The language contained in the “Particulars” portion of Plaintiff's charge clearly alleges that she suffered discrimination in the denial of promotional opportunities and being paid at a lower rate. Absent, however, in the “Particulars” portion is any alleged harassment. To allow Plaintiff's harassment claims to proceed “despite its loose fit with the administrative charge and investigation … is precluded if it would circumvent … agency efforts to secure voluntary compliance before a civil action is instituted.”[65]Because the facts supporting Plaintiff's claim for harassment in her Complaint are separate incidents from the incidents of discrimination contained in her Charge, [66] the Court finds it plausible that Plaintiff's harassment claims “[grew] out of the charge of discrimination.”[67] Accordingly, Defendants' Motion to Dismiss Plaintiff's harassment claim pursuant to FRCP 12(b)(1) is DENIED.

         E. Plaintiff's State Law Claim

         Defendants argue that Plaintiff's Louisiana state law discrimination claim has prescribed, [68] along with her claims for harassment and retaliation because they were never properly alleged.[69] Louisiana Revised Statute 23:303(C) states:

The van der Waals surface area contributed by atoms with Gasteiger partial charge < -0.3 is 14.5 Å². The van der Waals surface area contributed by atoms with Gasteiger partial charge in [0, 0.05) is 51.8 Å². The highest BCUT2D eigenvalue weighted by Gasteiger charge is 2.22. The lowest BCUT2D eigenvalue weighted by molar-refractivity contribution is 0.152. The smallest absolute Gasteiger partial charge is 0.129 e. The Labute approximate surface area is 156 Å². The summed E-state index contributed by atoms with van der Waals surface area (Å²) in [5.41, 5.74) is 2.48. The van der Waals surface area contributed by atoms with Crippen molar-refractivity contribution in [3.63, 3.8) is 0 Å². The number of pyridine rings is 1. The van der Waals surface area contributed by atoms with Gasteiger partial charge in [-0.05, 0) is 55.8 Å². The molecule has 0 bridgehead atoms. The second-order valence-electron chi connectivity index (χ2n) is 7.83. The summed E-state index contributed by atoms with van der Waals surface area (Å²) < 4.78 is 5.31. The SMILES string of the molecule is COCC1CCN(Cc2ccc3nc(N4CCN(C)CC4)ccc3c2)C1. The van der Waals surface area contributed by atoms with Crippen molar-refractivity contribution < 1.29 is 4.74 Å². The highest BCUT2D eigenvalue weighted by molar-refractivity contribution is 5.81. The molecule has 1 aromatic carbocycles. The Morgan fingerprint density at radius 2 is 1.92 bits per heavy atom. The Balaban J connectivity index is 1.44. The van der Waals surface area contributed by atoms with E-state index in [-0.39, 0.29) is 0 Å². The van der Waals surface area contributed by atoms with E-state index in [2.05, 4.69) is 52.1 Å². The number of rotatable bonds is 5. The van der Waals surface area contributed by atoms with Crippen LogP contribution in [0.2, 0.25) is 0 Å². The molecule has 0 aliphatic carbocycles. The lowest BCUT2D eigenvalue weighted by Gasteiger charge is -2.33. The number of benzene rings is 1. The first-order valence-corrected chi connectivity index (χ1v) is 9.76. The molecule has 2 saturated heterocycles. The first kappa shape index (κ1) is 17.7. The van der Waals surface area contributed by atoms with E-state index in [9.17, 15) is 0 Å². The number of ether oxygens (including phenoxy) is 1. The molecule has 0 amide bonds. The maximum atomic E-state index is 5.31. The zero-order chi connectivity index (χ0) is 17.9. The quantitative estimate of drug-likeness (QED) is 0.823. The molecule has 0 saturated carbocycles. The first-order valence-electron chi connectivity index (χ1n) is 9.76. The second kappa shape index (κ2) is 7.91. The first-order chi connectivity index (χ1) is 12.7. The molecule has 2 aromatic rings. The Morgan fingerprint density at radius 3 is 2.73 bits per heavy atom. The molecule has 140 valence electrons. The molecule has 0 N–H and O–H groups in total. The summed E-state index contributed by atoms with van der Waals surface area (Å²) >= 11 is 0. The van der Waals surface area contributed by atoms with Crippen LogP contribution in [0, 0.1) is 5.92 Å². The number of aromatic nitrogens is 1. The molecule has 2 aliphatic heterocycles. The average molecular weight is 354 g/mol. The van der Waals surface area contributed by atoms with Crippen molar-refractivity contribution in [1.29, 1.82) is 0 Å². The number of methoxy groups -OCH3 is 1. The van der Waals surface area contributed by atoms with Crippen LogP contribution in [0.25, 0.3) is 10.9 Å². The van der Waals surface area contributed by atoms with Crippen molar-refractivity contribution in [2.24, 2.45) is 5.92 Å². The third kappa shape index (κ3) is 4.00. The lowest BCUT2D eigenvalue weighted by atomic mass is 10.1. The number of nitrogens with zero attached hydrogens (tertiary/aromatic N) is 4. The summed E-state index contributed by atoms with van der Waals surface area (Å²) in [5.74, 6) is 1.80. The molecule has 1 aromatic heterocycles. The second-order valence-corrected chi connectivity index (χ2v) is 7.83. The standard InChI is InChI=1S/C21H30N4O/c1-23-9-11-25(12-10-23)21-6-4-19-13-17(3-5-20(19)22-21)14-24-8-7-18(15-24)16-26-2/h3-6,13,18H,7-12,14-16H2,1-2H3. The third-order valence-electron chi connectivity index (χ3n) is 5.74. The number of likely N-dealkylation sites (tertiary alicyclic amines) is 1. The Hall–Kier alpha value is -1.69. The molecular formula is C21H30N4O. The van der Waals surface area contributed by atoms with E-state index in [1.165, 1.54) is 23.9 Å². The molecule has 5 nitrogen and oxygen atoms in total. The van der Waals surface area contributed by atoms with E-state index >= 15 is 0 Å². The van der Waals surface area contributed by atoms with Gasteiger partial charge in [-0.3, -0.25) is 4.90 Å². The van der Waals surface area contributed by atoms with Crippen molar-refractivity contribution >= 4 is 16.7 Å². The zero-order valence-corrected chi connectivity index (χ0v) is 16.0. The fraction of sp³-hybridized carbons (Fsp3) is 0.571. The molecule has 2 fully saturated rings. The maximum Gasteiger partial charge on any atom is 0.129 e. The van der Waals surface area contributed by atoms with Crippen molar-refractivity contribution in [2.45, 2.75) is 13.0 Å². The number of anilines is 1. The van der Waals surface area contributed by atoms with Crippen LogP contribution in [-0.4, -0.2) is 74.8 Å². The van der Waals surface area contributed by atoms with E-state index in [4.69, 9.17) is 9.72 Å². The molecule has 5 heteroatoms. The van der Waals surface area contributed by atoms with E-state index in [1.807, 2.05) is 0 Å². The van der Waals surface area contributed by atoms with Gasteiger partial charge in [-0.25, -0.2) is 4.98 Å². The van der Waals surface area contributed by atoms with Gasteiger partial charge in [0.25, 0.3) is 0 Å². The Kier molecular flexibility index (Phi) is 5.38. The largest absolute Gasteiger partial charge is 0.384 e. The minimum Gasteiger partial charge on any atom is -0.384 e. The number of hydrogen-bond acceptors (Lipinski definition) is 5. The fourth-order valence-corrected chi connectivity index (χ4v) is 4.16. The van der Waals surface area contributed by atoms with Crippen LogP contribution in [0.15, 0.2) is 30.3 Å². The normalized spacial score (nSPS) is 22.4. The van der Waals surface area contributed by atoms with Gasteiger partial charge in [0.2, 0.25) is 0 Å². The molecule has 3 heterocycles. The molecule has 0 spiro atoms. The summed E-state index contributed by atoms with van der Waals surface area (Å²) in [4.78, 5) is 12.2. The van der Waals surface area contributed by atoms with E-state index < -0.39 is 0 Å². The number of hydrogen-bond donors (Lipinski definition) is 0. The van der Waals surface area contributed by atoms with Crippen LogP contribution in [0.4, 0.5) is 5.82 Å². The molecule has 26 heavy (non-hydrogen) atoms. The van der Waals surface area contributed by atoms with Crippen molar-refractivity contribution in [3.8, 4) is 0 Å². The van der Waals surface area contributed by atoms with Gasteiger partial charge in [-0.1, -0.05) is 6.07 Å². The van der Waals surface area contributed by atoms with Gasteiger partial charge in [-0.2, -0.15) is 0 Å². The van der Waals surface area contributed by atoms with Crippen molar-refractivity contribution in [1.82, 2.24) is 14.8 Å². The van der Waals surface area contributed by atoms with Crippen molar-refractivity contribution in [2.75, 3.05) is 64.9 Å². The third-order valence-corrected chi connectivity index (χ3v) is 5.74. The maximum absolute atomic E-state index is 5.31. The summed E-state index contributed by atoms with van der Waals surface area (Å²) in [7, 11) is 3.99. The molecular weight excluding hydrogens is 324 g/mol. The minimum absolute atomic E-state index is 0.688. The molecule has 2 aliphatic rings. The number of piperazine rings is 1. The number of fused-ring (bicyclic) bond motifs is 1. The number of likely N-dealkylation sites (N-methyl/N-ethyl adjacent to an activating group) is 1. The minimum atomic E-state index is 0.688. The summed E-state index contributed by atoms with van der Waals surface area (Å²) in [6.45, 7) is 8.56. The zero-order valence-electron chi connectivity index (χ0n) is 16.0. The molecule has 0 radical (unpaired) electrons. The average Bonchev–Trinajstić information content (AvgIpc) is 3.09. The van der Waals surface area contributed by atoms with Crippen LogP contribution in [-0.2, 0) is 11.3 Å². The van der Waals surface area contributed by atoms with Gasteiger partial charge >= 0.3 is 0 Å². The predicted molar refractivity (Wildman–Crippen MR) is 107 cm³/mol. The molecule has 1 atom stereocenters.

A plaintiff who believes he or she has been discriminated against, and who intends to pursue court action shall give the person who has allegedly discriminated written notice of this fact at least thirty days before initiating court action, shall detail the alleged discrimination, and both parties shall make a good faith effort to resolved the dispute prior to initiating court action.[70]

         Federal district courts in Louisiana “have held [that] the filing of an EEOC charge of discrimination satisfies the notice requirement [La. R.S. 23:303(c)], but limits the state claim to the alleged discrimination detailed in the EEOC charge…”[71] As previously discussed, Plaintiff's EEOC discrimination charge was timely filed and is not time barred. Defendants further argue that Plaintiff's state law claims for harassment and retaliation should be dismissed as they were not contained in the EEOC Charge which satisfies the notice requirement under La. R.S. 23:303(c). For the reasons discussed above, the Court finds that Plaintiff's Complaint is limited solely to her discrimination claims. Because Plaintiff's Louisiana law claims are based upon ...